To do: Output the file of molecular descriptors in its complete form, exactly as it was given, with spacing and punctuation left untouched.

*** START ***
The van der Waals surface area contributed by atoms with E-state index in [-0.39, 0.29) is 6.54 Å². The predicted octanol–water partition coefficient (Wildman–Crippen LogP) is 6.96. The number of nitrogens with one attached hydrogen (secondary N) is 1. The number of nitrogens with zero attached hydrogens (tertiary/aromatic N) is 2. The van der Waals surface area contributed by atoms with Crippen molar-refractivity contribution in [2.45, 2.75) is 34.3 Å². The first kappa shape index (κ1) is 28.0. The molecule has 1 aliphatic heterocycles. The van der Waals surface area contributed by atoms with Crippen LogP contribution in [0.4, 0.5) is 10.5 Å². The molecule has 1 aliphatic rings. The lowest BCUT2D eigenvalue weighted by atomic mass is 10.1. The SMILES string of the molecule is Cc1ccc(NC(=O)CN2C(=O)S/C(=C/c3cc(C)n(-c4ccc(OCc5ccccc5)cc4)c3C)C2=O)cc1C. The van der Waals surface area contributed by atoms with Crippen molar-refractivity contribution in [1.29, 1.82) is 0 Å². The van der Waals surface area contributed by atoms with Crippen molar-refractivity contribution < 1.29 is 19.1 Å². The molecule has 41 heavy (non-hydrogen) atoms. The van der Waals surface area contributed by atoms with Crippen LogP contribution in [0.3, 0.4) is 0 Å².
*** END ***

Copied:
The van der Waals surface area contributed by atoms with E-state index in [-0.39, 0.29) is 6.54 Å². The predicted octanol–water partition coefficient (Wildman–Crippen LogP) is 6.96. The number of nitrogens with one attached hydrogen (secondary N) is 1. The number of nitrogens with zero attached hydrogens (tertiary/aromatic N) is 2. The van der Waals surface area contributed by atoms with Crippen molar-refractivity contribution in [2.45, 2.75) is 34.3 Å². The first kappa shape index (κ1) is 28.0. The molecule has 1 aliphatic heterocycles. The van der Waals surface area contributed by atoms with Crippen LogP contribution in [0.4, 0.5) is 10.5 Å². The molecule has 1 aliphatic rings. The lowest BCUT2D eigenvalue weighted by atomic mass is 10.1. The SMILES string of the molecule is Cc1ccc(NC(=O)CN2C(=O)S/C(=C/c3cc(C)n(-c4ccc(OCc5ccccc5)cc4)c3C)C2=O)cc1C. The van der Waals surface area contributed by atoms with Crippen molar-refractivity contribution in [1.29, 1.82) is 0 Å². The van der Waals surface area contributed by atoms with Crippen molar-refractivity contribution < 1.29 is 19.1 Å². The molecule has 41 heavy (non-hydrogen) atoms. The van der Waals surface area contributed by atoms with Crippen LogP contribution in [0.3, 0.4) is 0 Å².